Hantschel’s recollections of being a new reporter and scared of screwing up the story resonate with many journalists who find themselves on the scene of a big story. In most cases, you can’t prepare for this and you also have no way of knowing instinctively if you are “doing it right. That’s why experience matters:
I hadn’t done much cop/crime coverage at this point and I thought there was some kind of magic to it or something, so one night I asked one of our copy editors, Ted Schnell, what I should do if I got sent to cover a crime scene.
His advice is something I STILL tell younger journalists I mentor: “Go to the scene and write down everything you see and hear. Everything. Every sight, every sound, every smell. Put the reader in the moment.” Your job is to be there for the reader who can’t, and it’s all relevant. So I watched and I wrote everything down.
The “what” is seems logical in terms of what to get, but the “how” to get it can often feel difficult or awkward. Hantschel’s advice is to understand that reporting requires you to put the audience’s needs first and then to get the information as best as you can:
It sounds harsh to non-reporters but you’re not a person when you’re working. You don’t get into yelling fights with people but you do ask questions that sound monstrous in some other context. You accept a no if you’re given one but you ask because you might get a yes.
You don’t have to believe everything you hear. You don’t have to put everything you hear in a story. But you do have to ask and you have to listen respectfully. Then go back to your car or the office and figure out what’s useful for your story.
We got grief for humanizing victims that were criminals. But criminals are people, not monsters, and their whole lives are relevant. It’s important to know how someone can seem nice, can seem normal, and be completely different under their skin….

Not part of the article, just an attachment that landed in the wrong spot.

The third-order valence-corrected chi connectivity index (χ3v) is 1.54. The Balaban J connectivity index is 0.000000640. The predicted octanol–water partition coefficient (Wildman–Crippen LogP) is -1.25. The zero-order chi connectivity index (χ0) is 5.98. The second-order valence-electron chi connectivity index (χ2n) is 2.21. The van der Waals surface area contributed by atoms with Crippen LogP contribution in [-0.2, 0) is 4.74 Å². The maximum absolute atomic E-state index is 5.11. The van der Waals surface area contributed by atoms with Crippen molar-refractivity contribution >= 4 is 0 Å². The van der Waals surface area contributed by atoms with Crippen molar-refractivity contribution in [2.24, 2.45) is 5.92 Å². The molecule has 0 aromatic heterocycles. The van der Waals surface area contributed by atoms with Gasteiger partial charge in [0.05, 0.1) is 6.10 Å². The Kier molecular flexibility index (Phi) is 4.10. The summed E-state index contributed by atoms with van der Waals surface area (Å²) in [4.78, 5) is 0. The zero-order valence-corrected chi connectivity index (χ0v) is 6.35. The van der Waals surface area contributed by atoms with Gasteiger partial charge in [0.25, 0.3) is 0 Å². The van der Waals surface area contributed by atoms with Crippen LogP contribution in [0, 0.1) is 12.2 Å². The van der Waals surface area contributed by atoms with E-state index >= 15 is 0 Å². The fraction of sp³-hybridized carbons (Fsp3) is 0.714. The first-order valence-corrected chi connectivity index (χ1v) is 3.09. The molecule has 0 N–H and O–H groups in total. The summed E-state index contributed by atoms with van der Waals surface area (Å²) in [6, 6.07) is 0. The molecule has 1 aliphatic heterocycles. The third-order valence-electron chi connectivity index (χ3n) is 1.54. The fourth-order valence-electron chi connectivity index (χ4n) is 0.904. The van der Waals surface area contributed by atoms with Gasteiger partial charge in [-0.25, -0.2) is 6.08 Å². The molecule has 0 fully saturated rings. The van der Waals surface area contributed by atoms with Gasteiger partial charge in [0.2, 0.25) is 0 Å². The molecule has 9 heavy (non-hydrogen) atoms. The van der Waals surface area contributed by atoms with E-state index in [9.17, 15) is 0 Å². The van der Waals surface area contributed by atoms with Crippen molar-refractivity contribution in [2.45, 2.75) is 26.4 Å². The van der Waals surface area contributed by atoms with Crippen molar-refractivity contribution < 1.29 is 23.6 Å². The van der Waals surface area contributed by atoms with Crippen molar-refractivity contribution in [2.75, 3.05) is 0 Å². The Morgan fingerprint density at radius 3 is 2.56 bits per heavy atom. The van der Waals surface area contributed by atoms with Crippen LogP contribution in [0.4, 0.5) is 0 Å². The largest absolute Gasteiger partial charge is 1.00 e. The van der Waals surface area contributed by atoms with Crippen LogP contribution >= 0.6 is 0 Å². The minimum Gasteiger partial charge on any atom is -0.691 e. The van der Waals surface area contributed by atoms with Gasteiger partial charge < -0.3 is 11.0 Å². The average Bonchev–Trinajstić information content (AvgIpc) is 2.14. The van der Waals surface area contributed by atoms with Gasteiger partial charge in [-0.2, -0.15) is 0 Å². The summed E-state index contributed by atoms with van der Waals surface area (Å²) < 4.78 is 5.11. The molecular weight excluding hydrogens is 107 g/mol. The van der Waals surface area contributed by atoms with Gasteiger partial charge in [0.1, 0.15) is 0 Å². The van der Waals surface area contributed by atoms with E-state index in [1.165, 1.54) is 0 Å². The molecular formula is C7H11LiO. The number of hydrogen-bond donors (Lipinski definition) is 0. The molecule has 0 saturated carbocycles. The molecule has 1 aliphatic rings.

It wasn’t hard to stay safe in that moment because the scene was contained within a building, plus mostly I was too dumb to think about any danger beyond the danger of screwing up the story.
Calm was the easiest part. All your focus has to be external. Be a person later, on your own time. You’re not important in that moment, the story is.
As is often the case, the “kill the messenger” drumbeat took hold of the area in the wake of the reporting. Hantschel said her paper took a lot of grief for contributing to the town’s “image problem.” The newspaper, however, refused to be bullied:
I’ll never forget the response from our editorial page editor. “This town doesn’t have an image problem, it has a corpse problem.” Chris Bailey should have won a Pulitzer for those editorials. They were brave and fierce.
Of all the things she experienced in that moment and everything else she did in journalism, Hantschel said was the sense of connection to the other people in her newsroom that helped her the most.
The newsroom will save you every time. Bounce ideas off other reporters. Ask them to read your stuff before you send it to the desk. Let them make sick inappropriate jokes to talk you down from hard stories. Let them tell you when you need to go home and get some sleep. They’re your friends, yes, but let them be your critics as well.
And dear God, demand to be edited. If your editor skims things and says they’re fine, get another editor to really read you before you publish and question everything. It’ll drive you insane at the time but it’ll save you from corrections or online dragging.
Nobody works anything big alone.